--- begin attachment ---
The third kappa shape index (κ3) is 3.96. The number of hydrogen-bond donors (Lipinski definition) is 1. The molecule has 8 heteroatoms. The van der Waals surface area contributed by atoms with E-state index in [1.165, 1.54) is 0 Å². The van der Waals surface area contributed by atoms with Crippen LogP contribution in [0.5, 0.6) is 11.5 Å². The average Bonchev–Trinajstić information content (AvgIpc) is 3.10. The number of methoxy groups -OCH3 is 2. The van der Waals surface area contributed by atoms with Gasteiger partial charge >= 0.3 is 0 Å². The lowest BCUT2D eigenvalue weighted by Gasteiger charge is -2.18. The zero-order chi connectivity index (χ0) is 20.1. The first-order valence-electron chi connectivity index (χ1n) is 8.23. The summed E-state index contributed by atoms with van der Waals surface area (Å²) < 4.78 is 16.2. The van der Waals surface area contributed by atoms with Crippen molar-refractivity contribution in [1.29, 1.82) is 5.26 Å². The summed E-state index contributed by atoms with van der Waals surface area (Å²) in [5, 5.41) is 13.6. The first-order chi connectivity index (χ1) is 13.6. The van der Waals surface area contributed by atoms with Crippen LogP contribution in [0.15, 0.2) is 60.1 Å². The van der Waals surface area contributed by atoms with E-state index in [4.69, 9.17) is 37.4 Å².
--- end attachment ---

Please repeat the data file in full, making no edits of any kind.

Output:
The third kappa shape index (κ3) is 3.96. The number of hydrogen-bond donors (Lipinski definition) is 1. The molecule has 8 heteroatoms. The van der Waals surface area contributed by atoms with E-state index in [1.165, 1.54) is 0 Å². The van der Waals surface area contributed by atoms with Crippen LogP contribution in [0.5, 0.6) is 11.5 Å². The average Bonchev–Trinajstić information content (AvgIpc) is 3.10. The number of methoxy groups -OCH3 is 2. The van der Waals surface area contributed by atoms with Gasteiger partial charge >= 0.3 is 0 Å². The lowest BCUT2D eigenvalue weighted by Gasteiger charge is -2.18. The zero-order chi connectivity index (χ0) is 20.1. The first-order valence-electron chi connectivity index (χ1n) is 8.23. The summed E-state index contributed by atoms with van der Waals surface area (Å²) < 4.78 is 16.2. The van der Waals surface area contributed by atoms with Crippen molar-refractivity contribution in [1.29, 1.82) is 5.26 Å². The summed E-state index contributed by atoms with van der Waals surface area (Å²) in [5, 5.41) is 13.6. The first-order chi connectivity index (χ1) is 13.6. The van der Waals surface area contributed by atoms with Crippen LogP contribution in [0.15, 0.2) is 60.1 Å². The van der Waals surface area contributed by atoms with E-state index in [4.69, 9.17) is 37.4 Å².